Driving Under the Influence (DUI), commonly called “Drunk Driving” refers to operating a motor vehicle while one’s blood alcohol content is able the legal limit set by statute, which supposedly is the level at which a person cannot drive safely. While DUI charges are usually the result of alcohol consumption, it is very important to understand that the user of illegal AND legal drugs (including prescription and over the counter medication) can lead to a DUI arrest.
DUI arrests can be based on many different factors. The most common evidence used in the prosecution of a DUI are the breath and blood tests. These tests are designed to show the amount of alcohol in a driver’s blood. The statutory threshold for DUI is .08 (lower for individuals under the age of 21). For marijuana or “green DUI’s” the THC concentration in the blood of the driver must be 5.00 or more.
Generally when someone is arrested for DUI, they are stopped while operating a motor vehicle. Although this is the most common way one is arrested, it is important to remember that you can be arrested for DUI even if you are not actually driving the vehicle; you can be arrested for DUI for being in “actual physical control”. We have defended cased where those simply sitting in their cars with the keys in the vehicle have resulted in a DUI arrest.
The penalties for DUI’s are not minor and can vary greatly depending on a number of factors. At the most basic level, DUI’s are considered gross misdemeanors, meaning that the maximum punishment is up to 364 days in jail and a $5,000.00 fine. Even if you are a first time offender, the court MUST follow the “mandatory minimum” sentencing guidelines, and, by law, are not allowed to drop punishments of either fines, or jail time below those guidelines.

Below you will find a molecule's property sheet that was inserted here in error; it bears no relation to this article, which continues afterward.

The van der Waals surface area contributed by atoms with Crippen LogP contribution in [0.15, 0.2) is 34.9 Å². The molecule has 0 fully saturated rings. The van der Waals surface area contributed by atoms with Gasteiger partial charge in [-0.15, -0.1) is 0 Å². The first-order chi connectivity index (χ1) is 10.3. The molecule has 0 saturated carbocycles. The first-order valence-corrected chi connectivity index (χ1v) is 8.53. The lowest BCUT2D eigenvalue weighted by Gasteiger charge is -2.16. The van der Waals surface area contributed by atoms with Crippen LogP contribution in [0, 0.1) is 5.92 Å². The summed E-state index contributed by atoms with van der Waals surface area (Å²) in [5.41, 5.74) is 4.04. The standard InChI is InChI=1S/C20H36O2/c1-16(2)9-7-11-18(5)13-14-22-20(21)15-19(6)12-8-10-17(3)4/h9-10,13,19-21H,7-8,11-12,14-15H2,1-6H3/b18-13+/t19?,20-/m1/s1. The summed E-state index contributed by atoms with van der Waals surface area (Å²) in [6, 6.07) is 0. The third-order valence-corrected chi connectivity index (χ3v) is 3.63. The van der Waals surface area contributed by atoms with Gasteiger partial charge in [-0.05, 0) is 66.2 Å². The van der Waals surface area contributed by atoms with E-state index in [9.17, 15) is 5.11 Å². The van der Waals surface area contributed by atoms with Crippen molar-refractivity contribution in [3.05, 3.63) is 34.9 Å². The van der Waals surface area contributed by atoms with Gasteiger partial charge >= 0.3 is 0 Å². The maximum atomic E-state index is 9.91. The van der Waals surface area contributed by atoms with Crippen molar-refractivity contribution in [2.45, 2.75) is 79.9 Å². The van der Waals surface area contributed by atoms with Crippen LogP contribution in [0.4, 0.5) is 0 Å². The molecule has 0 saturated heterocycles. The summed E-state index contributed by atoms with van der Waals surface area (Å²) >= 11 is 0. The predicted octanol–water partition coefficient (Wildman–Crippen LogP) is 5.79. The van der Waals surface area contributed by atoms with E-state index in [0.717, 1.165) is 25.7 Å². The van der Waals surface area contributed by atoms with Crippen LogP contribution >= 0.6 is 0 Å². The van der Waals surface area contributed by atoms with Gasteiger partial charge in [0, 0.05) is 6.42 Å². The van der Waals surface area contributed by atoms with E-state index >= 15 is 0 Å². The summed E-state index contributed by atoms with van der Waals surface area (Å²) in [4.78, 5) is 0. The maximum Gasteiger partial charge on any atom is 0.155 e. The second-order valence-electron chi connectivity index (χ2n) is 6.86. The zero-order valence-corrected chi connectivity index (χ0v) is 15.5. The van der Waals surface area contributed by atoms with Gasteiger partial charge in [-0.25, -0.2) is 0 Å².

In addition to the penalties imposed by the court, the Department of Licensing (DOL) has its own set of guidelines and penalties depending on a number of factors. Washington State has an "implied consent law" which allows the Department of Licensing to revoke or suspend your license if you either: (1) refuse to take a breath or blood test, if lawfully asked, or (2) take a breath or blood test and your alcohol concentration is .08 or higher. You have a right to challenge any action the Department of Licensing takes, but the burden is on you to request a hearing by mailing in a form to the DOL or requesting the hearing online. You have 20 days from the date of your arrest to request this hearing. It is crucial that you do not miss this deadline. Many drivers are confused that the DOL administrative process and potential license suspension happens whether or not you have been criminally charged in court with a Washington State DUI. This means your license may be taken away from you by the Washington State Department of Licensing even if you are never charged with the crime of DUI or physical control.
At Johnson Law Firm, we have many years experience defending DUIs and working with clients to take them through the DOL hearings process. We make sure to involve our clients in every step of the process to ensure they are informed as their case progresses. We pride ourselves in working with clients to obtain the best possible outcome, regardless of the facts of the case.
DUIs are serious charges with significant consequences. You need to make sure you have the right attorney in your corner if charged with such a crime... At your Johnson Law Firm, we are that attorney and will fight for you!